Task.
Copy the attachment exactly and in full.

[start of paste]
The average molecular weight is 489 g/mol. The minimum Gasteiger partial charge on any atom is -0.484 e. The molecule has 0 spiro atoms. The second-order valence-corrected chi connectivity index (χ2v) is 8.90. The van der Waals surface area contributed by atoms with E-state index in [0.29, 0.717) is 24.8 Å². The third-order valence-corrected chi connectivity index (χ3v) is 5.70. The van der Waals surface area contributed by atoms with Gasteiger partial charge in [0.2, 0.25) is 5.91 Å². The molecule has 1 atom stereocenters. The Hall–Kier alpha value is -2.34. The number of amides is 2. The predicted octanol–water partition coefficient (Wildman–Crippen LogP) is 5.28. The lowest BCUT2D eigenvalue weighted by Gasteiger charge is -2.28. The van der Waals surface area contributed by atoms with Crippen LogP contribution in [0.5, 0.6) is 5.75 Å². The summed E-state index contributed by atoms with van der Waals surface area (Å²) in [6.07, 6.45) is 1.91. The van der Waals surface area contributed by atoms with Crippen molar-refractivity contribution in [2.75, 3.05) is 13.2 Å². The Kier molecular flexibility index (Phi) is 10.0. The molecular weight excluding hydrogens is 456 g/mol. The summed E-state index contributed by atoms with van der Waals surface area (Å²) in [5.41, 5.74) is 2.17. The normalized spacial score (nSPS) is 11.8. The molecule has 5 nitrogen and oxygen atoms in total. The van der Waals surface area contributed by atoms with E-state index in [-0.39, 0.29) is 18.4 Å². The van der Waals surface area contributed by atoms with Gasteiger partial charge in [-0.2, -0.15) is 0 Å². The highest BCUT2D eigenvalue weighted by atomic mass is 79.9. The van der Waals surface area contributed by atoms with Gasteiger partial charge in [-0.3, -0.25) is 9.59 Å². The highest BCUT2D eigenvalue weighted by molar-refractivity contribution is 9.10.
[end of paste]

The average molecular weight is 489 g/mol. The minimum Gasteiger partial charge on any atom is -0.484 e. The molecule has 0 spiro atoms. The second-order valence-corrected chi connectivity index (χ2v) is 8.90. The van der Waals surface area contributed by atoms with E-state index in [0.29, 0.717) is 24.8 Å². The third-order valence-corrected chi connectivity index (χ3v) is 5.70. The van der Waals surface area contributed by atoms with Gasteiger partial charge in [0.2, 0.25) is 5.91 Å². The molecule has 1 atom stereocenters. The Hall–Kier alpha value is -2.34. The number of amides is 2. The predicted octanol–water partition coefficient (Wildman–Crippen LogP) is 5.28. The lowest BCUT2D eigenvalue weighted by Gasteiger charge is -2.28. The van der Waals surface area contributed by atoms with Crippen LogP contribution in [0.5, 0.6) is 5.75 Å². The summed E-state index contributed by atoms with van der Waals surface area (Å²) in [6.07, 6.45) is 1.91. The van der Waals surface area contributed by atoms with Crippen molar-refractivity contribution in [2.75, 3.05) is 13.2 Å². The Kier molecular flexibility index (Phi) is 10.0. The molecular weight excluding hydrogens is 456 g/mol. The summed E-state index contributed by atoms with van der Waals surface area (Å²) in [5.41, 5.74) is 2.17. The normalized spacial score (nSPS) is 11.8. The molecule has 5 nitrogen and oxygen atoms in total. The van der Waals surface area contributed by atoms with E-state index in [-0.39, 0.29) is 18.4 Å². The van der Waals surface area contributed by atoms with Gasteiger partial charge in [-0.2, -0.15) is 0 Å². The highest BCUT2D eigenvalue weighted by atomic mass is 79.9. The van der Waals surface area contributed by atoms with Gasteiger partial charge in [-0.3, -0.25) is 9.59 Å². The highest BCUT2D eigenvalue weighted by molar-refractivity contribution is 9.10.